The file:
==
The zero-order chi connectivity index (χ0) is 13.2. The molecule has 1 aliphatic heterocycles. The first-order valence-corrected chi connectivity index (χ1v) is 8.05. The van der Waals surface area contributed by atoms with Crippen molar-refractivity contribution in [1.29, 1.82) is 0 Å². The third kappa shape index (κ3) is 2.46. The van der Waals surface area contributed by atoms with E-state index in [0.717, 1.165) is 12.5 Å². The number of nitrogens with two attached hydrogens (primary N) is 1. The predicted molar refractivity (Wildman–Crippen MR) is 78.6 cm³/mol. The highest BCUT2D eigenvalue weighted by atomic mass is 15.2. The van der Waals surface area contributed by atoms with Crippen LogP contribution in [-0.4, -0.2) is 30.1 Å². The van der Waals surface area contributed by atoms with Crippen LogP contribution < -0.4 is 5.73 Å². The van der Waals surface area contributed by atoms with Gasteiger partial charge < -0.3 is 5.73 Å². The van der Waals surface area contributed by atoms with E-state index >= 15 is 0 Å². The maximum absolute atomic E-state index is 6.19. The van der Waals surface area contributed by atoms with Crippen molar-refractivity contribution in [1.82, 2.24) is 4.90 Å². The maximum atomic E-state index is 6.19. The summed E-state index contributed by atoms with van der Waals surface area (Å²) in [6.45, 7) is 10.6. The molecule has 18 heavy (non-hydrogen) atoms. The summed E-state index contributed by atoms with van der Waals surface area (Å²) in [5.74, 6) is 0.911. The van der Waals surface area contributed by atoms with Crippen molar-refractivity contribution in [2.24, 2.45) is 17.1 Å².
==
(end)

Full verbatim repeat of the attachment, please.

The zero-order chi connectivity index (χ0) is 13.2. The molecule has 1 aliphatic heterocycles. The first-order valence-corrected chi connectivity index (χ1v) is 8.05. The van der Waals surface area contributed by atoms with Crippen molar-refractivity contribution in [1.29, 1.82) is 0 Å². The third kappa shape index (κ3) is 2.46. The van der Waals surface area contributed by atoms with E-state index in [0.717, 1.165) is 12.5 Å². The number of nitrogens with two attached hydrogens (primary N) is 1. The predicted molar refractivity (Wildman–Crippen MR) is 78.6 cm³/mol. The highest BCUT2D eigenvalue weighted by atomic mass is 15.2. The van der Waals surface area contributed by atoms with Crippen LogP contribution in [-0.4, -0.2) is 30.1 Å². The van der Waals surface area contributed by atoms with Crippen LogP contribution < -0.4 is 5.73 Å². The van der Waals surface area contributed by atoms with Gasteiger partial charge < -0.3 is 5.73 Å². The van der Waals surface area contributed by atoms with E-state index >= 15 is 0 Å². The maximum absolute atomic E-state index is 6.19. The van der Waals surface area contributed by atoms with Crippen molar-refractivity contribution in [1.82, 2.24) is 4.90 Å². The maximum atomic E-state index is 6.19. The summed E-state index contributed by atoms with van der Waals surface area (Å²) in [6.45, 7) is 10.6. The molecule has 18 heavy (non-hydrogen) atoms. The summed E-state index contributed by atoms with van der Waals surface area (Å²) in [5.74, 6) is 0.911. The van der Waals surface area contributed by atoms with Crippen molar-refractivity contribution in [2.24, 2.45) is 17.1 Å².